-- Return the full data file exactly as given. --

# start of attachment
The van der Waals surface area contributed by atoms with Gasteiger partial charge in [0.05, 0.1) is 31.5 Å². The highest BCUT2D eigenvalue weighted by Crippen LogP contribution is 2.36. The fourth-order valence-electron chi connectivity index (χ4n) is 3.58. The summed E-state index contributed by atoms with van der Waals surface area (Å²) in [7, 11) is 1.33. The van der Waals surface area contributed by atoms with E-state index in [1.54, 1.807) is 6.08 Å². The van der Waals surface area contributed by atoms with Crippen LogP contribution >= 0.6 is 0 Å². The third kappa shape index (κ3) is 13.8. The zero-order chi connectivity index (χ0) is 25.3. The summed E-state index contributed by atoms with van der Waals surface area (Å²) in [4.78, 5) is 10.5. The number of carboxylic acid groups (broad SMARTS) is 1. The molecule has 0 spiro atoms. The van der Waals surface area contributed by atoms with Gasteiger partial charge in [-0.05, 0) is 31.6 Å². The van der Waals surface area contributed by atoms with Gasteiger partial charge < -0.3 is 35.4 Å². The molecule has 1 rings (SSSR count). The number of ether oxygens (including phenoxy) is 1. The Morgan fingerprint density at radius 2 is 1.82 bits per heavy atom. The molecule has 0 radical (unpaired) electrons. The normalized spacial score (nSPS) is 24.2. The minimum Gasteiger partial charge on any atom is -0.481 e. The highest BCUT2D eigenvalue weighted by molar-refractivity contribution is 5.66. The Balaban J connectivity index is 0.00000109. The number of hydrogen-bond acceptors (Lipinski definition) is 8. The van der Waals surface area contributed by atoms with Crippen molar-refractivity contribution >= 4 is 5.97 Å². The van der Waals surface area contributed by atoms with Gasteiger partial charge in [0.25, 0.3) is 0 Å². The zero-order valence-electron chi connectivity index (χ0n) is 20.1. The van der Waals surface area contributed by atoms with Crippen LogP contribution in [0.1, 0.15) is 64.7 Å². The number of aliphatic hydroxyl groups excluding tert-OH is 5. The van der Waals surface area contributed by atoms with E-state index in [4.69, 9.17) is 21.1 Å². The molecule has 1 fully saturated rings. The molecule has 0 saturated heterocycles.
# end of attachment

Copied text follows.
The van der Waals surface area contributed by atoms with Gasteiger partial charge in [0.05, 0.1) is 31.5 Å². The highest BCUT2D eigenvalue weighted by Crippen LogP contribution is 2.36. The fourth-order valence-electron chi connectivity index (χ4n) is 3.58. The summed E-state index contributed by atoms with van der Waals surface area (Å²) in [7, 11) is 1.33. The van der Waals surface area contributed by atoms with E-state index in [1.54, 1.807) is 6.08 Å². The van der Waals surface area contributed by atoms with Crippen LogP contribution >= 0.6 is 0 Å². The third kappa shape index (κ3) is 13.8. The zero-order chi connectivity index (χ0) is 25.3. The summed E-state index contributed by atoms with van der Waals surface area (Å²) in [4.78, 5) is 10.5. The number of carboxylic acid groups (broad SMARTS) is 1. The molecule has 0 spiro atoms. The van der Waals surface area contributed by atoms with Gasteiger partial charge in [-0.05, 0) is 31.6 Å². The van der Waals surface area contributed by atoms with Gasteiger partial charge < -0.3 is 35.4 Å². The molecule has 1 rings (SSSR count). The number of ether oxygens (including phenoxy) is 1. The Morgan fingerprint density at radius 2 is 1.82 bits per heavy atom. The molecule has 0 radical (unpaired) electrons. The normalized spacial score (nSPS) is 24.2. The minimum Gasteiger partial charge on any atom is -0.481 e. The highest BCUT2D eigenvalue weighted by molar-refractivity contribution is 5.66. The Balaban J connectivity index is 0.00000109. The number of hydrogen-bond acceptors (Lipinski definition) is 8. The van der Waals surface area contributed by atoms with Crippen molar-refractivity contribution >= 4 is 5.97 Å². The van der Waals surface area contributed by atoms with Gasteiger partial charge in [0.25, 0.3) is 0 Å². The zero-order valence-electron chi connectivity index (χ0n) is 20.1. The van der Waals surface area contributed by atoms with Crippen LogP contribution in [0.1, 0.15) is 64.7 Å². The number of aliphatic hydroxyl groups excluding tert-OH is 5. The van der Waals surface area contributed by atoms with E-state index in [4.69, 9.17) is 21.1 Å². The molecule has 1 fully saturated rings. The molecule has 0 saturated heterocycles.